Our national integrity originates from our impressions of history and society that are in the culture and in the legacy of age old civilizations. Religion likewise has enormous influence in making us what we are today. Yet the picture painted in history textbooks doesn’t depict the varied features of our character in true perspective.

The subject of official textbooks has regularly been tweaked and tinkered with by a number of players for the promotion of religious bigotry and Indo-phobia. “Suppressio veri, suggestio falsi” seems to have been the motto of these falsifiers of history.

Our history textbooks have a biased perspective of history and are full of blind spots and factual blunders, particularly where the nation’s relationship with arch-enemy India are concerned. After the 1965 Indo-Pak war, numerous exercises and chapters were brought in that disseminate hatred and disgust among the children and rendered India the biggest adversary of the Muslims. Such blatant distortion should be done away with.

During Zia ul Haq’s era, these hallucinatory courses only intensified in tandem with the increasing use of Islam and Islamic slogans of jihad and martyrdom. Tariq Rahman, a linguist and academic, writes in his book Denizens of Alien Worlds, that during Zia’s time, “Islam was used to support the state’s own militaristic policies in a way that it appeared to the readers of these textbooks that Pakistan, the Pakistan movement, Pakistan’s wars with India and the Kashmir issue were all connected not only with Pakistani nationalism but with Islam itself.”

The transfer of ideas and the imposition of state agenda over citizens harmed the very fabric of society. Growing militancy is a result of content against other religions and nations.

Since the military was performing the critical capacity of securing citizens from the enemy it turned into the citizens’ obligation to back them. The bases of this outlook which were laid in the 1970s proved so helpful amid the Afghan jihad, and later against an oft-moving adversary.

Rubina Saigol quotes a 1975 textbook: “Every Pakistani has to be a soldier. If someone cannot join the army, he can be otherwise helpful to the defenders of the country. If he is unable to carry a gun, he can at least become a member of the Hilal-e-Ahmar. If a National Guards Corps is being organized, he is the first to carry a gun. If Air Defence is being organized, he is the first to join.”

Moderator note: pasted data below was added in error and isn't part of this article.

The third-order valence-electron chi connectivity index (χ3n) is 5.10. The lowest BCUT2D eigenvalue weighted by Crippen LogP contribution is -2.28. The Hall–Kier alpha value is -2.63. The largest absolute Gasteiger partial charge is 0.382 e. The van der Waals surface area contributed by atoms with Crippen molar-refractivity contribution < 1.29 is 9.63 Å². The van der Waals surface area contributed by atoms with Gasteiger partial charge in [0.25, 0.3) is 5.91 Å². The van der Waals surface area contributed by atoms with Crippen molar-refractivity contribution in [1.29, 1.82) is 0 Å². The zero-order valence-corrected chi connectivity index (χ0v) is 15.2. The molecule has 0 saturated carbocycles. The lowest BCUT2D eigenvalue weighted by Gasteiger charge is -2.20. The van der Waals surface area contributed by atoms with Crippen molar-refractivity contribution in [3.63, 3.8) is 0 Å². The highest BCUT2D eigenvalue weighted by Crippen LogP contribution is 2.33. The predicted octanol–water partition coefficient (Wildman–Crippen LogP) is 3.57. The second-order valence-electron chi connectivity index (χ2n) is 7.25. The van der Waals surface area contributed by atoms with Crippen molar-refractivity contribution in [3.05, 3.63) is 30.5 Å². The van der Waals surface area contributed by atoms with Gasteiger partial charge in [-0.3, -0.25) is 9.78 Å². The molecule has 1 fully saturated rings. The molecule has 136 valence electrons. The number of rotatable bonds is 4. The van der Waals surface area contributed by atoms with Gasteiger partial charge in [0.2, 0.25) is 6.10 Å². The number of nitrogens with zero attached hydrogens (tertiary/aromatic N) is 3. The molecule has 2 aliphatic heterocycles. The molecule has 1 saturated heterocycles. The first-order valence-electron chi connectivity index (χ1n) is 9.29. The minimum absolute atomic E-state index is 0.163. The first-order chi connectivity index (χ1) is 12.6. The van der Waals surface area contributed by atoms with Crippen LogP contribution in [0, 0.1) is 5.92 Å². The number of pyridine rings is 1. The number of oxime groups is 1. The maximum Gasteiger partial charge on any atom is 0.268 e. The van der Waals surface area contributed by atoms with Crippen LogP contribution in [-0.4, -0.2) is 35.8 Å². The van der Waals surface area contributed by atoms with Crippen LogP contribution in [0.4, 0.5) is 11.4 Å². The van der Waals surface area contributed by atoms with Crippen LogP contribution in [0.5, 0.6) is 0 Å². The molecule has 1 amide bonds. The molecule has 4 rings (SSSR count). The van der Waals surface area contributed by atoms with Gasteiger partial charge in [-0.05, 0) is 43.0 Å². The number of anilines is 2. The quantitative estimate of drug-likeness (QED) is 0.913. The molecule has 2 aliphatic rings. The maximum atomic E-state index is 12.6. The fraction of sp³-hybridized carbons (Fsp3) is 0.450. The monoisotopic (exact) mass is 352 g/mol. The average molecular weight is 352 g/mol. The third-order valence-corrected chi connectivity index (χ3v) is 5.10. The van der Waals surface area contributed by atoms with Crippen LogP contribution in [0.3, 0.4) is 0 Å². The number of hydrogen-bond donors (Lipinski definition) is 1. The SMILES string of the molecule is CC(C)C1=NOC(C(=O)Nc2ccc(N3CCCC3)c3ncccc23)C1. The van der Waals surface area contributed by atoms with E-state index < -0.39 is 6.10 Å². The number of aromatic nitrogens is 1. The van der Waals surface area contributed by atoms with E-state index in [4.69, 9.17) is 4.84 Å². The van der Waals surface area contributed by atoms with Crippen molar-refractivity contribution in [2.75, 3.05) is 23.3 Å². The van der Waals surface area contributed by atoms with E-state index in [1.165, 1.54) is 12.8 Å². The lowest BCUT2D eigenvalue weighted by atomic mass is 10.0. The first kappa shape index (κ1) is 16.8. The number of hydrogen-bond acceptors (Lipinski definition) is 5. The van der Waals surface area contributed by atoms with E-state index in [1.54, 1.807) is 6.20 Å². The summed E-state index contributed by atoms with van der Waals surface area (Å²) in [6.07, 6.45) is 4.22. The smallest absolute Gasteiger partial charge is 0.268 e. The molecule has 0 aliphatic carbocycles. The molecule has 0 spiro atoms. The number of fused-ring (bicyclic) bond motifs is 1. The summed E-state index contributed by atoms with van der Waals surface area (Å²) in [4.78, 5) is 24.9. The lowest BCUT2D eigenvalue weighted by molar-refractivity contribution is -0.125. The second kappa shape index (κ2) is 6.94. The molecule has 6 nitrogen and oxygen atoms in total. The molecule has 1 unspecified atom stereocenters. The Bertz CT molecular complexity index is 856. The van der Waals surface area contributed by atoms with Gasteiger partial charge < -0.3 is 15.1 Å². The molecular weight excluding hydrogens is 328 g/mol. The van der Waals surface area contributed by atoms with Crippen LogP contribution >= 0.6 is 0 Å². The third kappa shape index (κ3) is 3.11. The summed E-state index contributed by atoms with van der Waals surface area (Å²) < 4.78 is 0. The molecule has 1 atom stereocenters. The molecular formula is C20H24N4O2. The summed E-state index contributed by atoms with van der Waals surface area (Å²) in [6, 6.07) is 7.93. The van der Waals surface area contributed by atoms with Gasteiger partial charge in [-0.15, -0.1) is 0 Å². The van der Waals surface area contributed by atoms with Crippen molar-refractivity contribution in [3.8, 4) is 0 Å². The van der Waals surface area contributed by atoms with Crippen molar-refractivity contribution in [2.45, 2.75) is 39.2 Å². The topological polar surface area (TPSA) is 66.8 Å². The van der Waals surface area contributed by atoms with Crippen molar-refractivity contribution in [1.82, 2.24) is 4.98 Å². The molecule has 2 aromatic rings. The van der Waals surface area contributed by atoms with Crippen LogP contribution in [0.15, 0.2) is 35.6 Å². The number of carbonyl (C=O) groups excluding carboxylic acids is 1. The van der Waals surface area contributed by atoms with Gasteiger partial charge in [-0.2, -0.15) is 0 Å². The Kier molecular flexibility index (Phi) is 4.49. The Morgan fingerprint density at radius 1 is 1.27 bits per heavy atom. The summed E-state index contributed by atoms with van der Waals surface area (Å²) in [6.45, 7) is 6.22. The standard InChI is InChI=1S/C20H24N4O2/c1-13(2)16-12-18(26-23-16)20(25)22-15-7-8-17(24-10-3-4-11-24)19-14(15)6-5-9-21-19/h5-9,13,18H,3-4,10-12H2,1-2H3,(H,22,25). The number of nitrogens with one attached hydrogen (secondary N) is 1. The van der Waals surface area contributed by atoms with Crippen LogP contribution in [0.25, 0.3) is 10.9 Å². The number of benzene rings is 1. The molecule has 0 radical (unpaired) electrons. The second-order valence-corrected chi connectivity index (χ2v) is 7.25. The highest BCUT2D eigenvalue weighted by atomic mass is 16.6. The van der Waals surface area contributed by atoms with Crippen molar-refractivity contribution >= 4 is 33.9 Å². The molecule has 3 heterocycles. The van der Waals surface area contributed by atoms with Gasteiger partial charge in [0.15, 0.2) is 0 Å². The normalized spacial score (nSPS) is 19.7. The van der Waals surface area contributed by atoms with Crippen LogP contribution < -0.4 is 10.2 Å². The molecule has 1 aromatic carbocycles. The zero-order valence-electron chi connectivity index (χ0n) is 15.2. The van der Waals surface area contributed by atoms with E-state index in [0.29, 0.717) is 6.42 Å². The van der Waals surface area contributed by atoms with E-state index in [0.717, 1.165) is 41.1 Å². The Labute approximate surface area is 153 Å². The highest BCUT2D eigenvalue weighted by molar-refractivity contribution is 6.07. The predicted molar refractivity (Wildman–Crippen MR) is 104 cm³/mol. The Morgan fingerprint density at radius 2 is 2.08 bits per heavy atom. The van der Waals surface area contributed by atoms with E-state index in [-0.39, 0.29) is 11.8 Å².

Throughout our sordid political history the looming effect of our nurturing was that only corps could command and control the whole set up. After 9/11 Pakistani textbooks turned into a subject of compound controversy as local experts and international donor agencies expanded pressure on the state authorities to expurgate the hate speech, and the glorification of war, especially jihad, from textbooks.

It is the obligation of the historiographer to see that real history is legitimately taught. Textbooks foster sentiments among the population that Pakistan’s Islamic identity is under constant threat. According to the recent study by a US government commission, “Anti-Islamic forces are always trying to finish the Islamic domination of the world,” reads one passage from a social studies text being taught to Grade 4 students in Punjab. “This can cause danger for the very existence of Islam. Today, the defence of Pakistan and Islam is very much in need.”

Successive governments did not correct this travesty. Pakistan became the victim of fossilized textbook boards ratifying the work of unethical and unscholarly authors for public school consumption. Vested interests continue to triumph despite an open door policy since 2004 for private publishers to bid for quality textbooks.

Pakistan desperately needs a new fact driven historical narrative free from conspiracy theories and fiction. If we can just focus on facts through our history books our pupils are intelligent enough to see the importance of values such as pluralism, women`s rights, respect for rule of law and many other values that drive the nation collectively to a better and saner future. It will automatically create an understanding and respect for democratic values.

The writer is a freelance columnist.